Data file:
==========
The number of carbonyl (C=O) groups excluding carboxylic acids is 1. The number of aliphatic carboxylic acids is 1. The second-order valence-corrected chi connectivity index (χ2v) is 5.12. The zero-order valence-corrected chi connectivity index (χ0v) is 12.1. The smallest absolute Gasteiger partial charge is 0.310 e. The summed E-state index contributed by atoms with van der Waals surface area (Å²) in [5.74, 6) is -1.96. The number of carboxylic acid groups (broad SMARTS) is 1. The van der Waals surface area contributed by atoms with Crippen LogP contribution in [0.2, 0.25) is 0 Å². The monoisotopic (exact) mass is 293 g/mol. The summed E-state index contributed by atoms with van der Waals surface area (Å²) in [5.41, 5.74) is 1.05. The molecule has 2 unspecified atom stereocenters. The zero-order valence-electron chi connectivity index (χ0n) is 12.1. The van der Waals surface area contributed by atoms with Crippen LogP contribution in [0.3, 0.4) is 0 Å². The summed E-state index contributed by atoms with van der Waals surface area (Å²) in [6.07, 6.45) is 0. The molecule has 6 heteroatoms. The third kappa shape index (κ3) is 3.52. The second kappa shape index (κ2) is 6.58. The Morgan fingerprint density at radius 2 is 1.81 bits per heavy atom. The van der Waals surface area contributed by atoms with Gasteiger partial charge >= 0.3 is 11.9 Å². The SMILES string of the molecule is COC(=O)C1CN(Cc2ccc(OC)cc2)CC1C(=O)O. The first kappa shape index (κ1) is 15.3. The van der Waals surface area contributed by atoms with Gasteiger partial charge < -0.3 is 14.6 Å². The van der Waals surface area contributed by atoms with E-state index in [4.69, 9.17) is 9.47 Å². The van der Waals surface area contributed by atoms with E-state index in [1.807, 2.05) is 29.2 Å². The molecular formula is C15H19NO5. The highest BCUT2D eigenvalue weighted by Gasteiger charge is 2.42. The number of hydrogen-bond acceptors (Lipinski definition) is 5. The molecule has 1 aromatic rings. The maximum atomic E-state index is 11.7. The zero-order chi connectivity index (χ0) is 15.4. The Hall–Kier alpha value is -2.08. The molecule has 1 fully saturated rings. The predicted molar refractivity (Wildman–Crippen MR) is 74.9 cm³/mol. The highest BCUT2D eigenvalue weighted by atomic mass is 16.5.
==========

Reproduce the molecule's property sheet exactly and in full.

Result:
The number of carbonyl (C=O) groups excluding carboxylic acids is 1. The number of aliphatic carboxylic acids is 1. The second-order valence-corrected chi connectivity index (χ2v) is 5.12. The zero-order valence-corrected chi connectivity index (χ0v) is 12.1. The smallest absolute Gasteiger partial charge is 0.310 e. The summed E-state index contributed by atoms with van der Waals surface area (Å²) in [5.74, 6) is -1.96. The number of carboxylic acid groups (broad SMARTS) is 1. The van der Waals surface area contributed by atoms with Crippen LogP contribution in [0.2, 0.25) is 0 Å². The monoisotopic (exact) mass is 293 g/mol. The summed E-state index contributed by atoms with van der Waals surface area (Å²) in [5.41, 5.74) is 1.05. The molecule has 2 unspecified atom stereocenters. The zero-order valence-electron chi connectivity index (χ0n) is 12.1. The van der Waals surface area contributed by atoms with Crippen LogP contribution in [0.3, 0.4) is 0 Å². The summed E-state index contributed by atoms with van der Waals surface area (Å²) in [6.07, 6.45) is 0. The molecule has 6 heteroatoms. The third kappa shape index (κ3) is 3.52. The second kappa shape index (κ2) is 6.58. The Morgan fingerprint density at radius 2 is 1.81 bits per heavy atom. The van der Waals surface area contributed by atoms with Gasteiger partial charge >= 0.3 is 11.9 Å². The SMILES string of the molecule is COC(=O)C1CN(Cc2ccc(OC)cc2)CC1C(=O)O. The first kappa shape index (κ1) is 15.3. The van der Waals surface area contributed by atoms with Gasteiger partial charge < -0.3 is 14.6 Å². The van der Waals surface area contributed by atoms with E-state index in [4.69, 9.17) is 9.47 Å². The van der Waals surface area contributed by atoms with E-state index in [1.807, 2.05) is 29.2 Å². The molecular formula is C15H19NO5. The highest BCUT2D eigenvalue weighted by Gasteiger charge is 2.42. The number of hydrogen-bond acceptors (Lipinski definition) is 5. The molecule has 1 aromatic rings. The maximum atomic E-state index is 11.7. The zero-order chi connectivity index (χ0) is 15.4. The Hall–Kier alpha value is -2.08. The molecule has 1 fully saturated rings. The predicted molar refractivity (Wildman–Crippen MR) is 74.9 cm³/mol. The highest BCUT2D eigenvalue weighted by atomic mass is 16.5.